PRINCETON, NJ -- Americans enter the new year with considerably more optimism than pessimism about what it may bring: 58% say 2011 will be better than 2010, 20% say 2011 will be worse, and 21% say it will be the same.
Americans, however, are cautious in making these prognostications. The substantial majority of optimists say things will be "a little" better rather than "a lot" better, and pessimists are more likely to say things will be a little worse rather than a lot worse.
This is the first year in which Gallup has asked this question, and thus it is not known if Americans' relative optimism at this point is greater or less than it has been in the past.
Democrats are considerably more positive than independents and, in particular, Republicans about the year ahead. More than 7 in 10 Democrats say things will be better in 2011, contrasted with slightly less than half of Republicans. The remaining Republicans tilt toward saying things will stay the same in 2011 rather than getting worse. This pattern is consistent with Gallup's overall measure of U.S. satisfaction, which finds Democrats more positive than Republicans about the direction of the nation over the past two years since President Barack Obama took office.
Younger Americans are also more optimistic than older Americans, although a majority of each age group says things will be better in 2011.
Less Optimism About the Way the Nation Is Governed
In contrast to their lower overall level of optimism about the new year, Republicans are slightly more positive than either independents or Democrats when it comes to perceptions of how the nation will be governed in 2011.
Republicans' views on whether the nation's governance will be better or worse in 2011 are +26 percentage points more positive than negative, while the gap among Democrats is +17 points. Among the three groups, independents are the most likely to say the nation's governance in the new year will be about the same.
Younger Americans are slightly less positive about the way the nation will be governed in 2011 than those who are older, which contrasts with their relatively more optimistic general views about the new year.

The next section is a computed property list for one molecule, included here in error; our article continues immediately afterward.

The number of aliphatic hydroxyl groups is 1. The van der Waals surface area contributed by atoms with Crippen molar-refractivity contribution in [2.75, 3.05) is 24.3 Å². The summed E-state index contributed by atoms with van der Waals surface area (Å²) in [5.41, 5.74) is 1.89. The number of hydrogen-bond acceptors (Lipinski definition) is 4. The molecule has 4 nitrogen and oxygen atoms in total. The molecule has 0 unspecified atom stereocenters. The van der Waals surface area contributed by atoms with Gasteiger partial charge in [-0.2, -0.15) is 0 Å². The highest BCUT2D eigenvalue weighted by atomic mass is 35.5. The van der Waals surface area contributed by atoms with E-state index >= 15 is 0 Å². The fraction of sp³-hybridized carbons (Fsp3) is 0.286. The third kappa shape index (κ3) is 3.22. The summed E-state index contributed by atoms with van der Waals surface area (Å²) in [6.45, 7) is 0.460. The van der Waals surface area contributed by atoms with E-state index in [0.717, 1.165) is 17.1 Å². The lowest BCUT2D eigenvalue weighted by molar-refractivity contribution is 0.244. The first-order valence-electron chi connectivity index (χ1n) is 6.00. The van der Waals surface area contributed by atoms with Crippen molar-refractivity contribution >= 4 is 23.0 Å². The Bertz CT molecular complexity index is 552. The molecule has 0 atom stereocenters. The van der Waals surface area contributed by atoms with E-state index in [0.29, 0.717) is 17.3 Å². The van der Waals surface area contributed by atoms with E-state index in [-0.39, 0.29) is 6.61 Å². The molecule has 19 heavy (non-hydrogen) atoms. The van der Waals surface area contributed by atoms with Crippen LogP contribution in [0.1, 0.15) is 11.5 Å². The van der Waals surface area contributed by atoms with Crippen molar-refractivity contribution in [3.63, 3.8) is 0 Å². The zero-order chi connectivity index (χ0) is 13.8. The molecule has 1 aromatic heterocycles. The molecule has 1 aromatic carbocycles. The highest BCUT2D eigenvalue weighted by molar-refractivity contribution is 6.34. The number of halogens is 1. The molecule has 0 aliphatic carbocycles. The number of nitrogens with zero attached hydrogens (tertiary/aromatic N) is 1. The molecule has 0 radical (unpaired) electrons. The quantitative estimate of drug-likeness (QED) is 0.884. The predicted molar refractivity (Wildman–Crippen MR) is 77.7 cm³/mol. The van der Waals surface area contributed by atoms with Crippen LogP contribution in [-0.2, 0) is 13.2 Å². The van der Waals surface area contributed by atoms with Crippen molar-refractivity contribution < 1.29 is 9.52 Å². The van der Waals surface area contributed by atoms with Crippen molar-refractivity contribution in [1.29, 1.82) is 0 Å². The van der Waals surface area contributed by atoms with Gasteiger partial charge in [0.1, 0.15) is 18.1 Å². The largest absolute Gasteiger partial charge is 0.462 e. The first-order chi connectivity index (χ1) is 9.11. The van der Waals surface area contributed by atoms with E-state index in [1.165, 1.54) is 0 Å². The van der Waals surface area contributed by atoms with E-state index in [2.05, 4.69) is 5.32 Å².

All in all, optimism about the nation's governance in 2011 is low, with 42% of all Americans saying it will be better, compared with more than half who say it will be the same or worse.
Americans enter the new year with substantially more optimistic than pessimistic views about what 2011 may bring -- which could represent their generally optimistic nature, or it could reflect views of a recovering economy. Gallup.com will this week publish a separate story revealing Americans' views on the future of the U.S. economy.
The new year will bring a significant change in the way the nation is governed as Republicans take over control of the House of Representatives and Democrats retain control of the Senate and the White House. Nevertheless, Americans -- at least when polled prior to the productive conclusion of the lame-duck Congress -- are not strongly optimistic that the nation's governance is headed toward brighter days in 2011.
Results for this USA Today/Gallup poll are based on telephone interviews conducted Dec. 10-12, 2010, with a random sample of 1,019 adults, aged 18 and older, living in the continental U.S., selected using random-digit-dial sampling.
For results based on the total sample of national adults, one can say with 95% confidence that the maximum margin of sampling error is ±4 percentage points.
Interviews are conducted with respondents on landline telephones (for respondents with a landline telephone) and cellular phones (for respondents who are cell phone-only). Each sample includes a minimum quota of 150 cell phone-only respondents and 850 landline respondents, with additional minimum quotas among landline respondents for gender within region. Landline respondents are chosen at random within each household on the basis of which member had the most recent birthday.
Samples are weighted by gender, age, race, education, region, and phone lines. Demographic weighting targets are based on the March 2009 Current Population Survey figures for the aged 18 and older non-institutionalized population living in continental U.S. telephone households. All reported margins of sampling error include the computed design effects for weighting and sample design.
In addition to sampling error, question wording and practical difficulties in conducting surveys can introduce error or bias into the findings of public opinion polls.
For more details on Gallup's polling methodology, visit http://www.gallup.com/.